Friday, October 3, 2003

Ex-mayors: City on wrong path

Reform planners hear blunt talk

By Gregory Korte
The Cincinnati Enquirer

Two former Cincinnati mayors told an election reform panel Thursday that cutting council salaries and improving regional cooperation would be more effective in fixing city government than drawing district lines on a map.

"A lot of the problems we've been reading about involve council members crossing the borders of what their jobs are supposed to be about," said Arn Bortz, a Charterite mayor from 1983 to 1984. "City Council members spend too much time at City Hall, interfering with the administration."

Eugene P. Ruehlmann, the Republican mayor from 1967 to 1971, said the Electoral Reform Commission set up by City Council is "focusing on the wrong thing.

"I am compelled to say that the changes we need in Cincinnati are not going to be brought about by electoral reform," he said. He said the city's economic problems are regional issues, and that Cincinnati represents a smaller part of the region now than it did when he was mayor and presided over an aborted attempt to move toward a metropolitan government.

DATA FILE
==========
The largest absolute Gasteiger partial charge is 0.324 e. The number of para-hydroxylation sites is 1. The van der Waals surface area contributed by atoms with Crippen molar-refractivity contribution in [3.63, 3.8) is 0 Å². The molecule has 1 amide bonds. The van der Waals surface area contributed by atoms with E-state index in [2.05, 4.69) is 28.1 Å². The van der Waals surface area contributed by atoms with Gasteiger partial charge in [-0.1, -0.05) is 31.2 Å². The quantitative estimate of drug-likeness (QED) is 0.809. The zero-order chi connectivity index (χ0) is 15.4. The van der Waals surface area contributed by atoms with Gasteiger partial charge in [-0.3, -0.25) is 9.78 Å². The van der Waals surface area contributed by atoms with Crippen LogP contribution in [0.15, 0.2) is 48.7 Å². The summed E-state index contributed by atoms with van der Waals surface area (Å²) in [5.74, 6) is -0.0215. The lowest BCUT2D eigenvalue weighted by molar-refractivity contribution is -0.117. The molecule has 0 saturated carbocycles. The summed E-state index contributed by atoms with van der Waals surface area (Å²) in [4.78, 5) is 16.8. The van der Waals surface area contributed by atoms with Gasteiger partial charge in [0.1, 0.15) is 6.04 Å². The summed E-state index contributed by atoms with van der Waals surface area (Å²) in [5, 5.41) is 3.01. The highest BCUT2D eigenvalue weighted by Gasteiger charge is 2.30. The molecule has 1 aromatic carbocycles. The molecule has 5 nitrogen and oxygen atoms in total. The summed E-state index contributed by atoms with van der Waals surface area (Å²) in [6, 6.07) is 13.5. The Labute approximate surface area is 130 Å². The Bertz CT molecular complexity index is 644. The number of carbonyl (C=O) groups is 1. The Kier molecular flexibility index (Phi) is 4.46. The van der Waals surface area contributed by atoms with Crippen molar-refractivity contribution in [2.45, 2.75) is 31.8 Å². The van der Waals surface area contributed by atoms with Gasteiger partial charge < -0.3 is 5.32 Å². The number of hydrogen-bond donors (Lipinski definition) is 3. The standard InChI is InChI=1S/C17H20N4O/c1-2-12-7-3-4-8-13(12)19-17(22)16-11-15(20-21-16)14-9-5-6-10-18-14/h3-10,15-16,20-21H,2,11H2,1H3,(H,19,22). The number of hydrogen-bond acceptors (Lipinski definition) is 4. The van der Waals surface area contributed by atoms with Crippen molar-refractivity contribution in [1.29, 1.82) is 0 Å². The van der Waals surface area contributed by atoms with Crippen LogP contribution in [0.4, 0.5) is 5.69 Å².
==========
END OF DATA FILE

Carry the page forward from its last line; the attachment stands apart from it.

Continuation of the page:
"I am so sick and tired of the county and the city at loggerheads," Ruehlmann told the commission. "I would prefer to see all the time and energy you're spending on electoral reform devoted to solving that problem."

The 13-member panel is studying what would be the most radical changes to city government since the 1925 charter. Options include a return to ward-by-ward elections and the elimination of the city manager.

At its second meeting Thursday, the commission brought in political scientists and elder statesmen of the city to better understand how the current political system developed and what the alternatives are.

Among them, there was greater support for the at-large system of elections or - at the extreme - a hybrid system that would include both citywide and district representation.

Former Councilman John J. Gilligan - who now serves on the Cincinnati Board of Education - said a district system wouldn't empower neighborhoods as much as supporters suggest.

"That's not power. Now you've got one person on City Council. The game remains to be played," he said. A district system would encourage "horse-trading" among ward councilmen, he said.

The commission will hold its first public hearing at 6 p.m. Oct. 16 at Jordan Crossing in Bond Hill.


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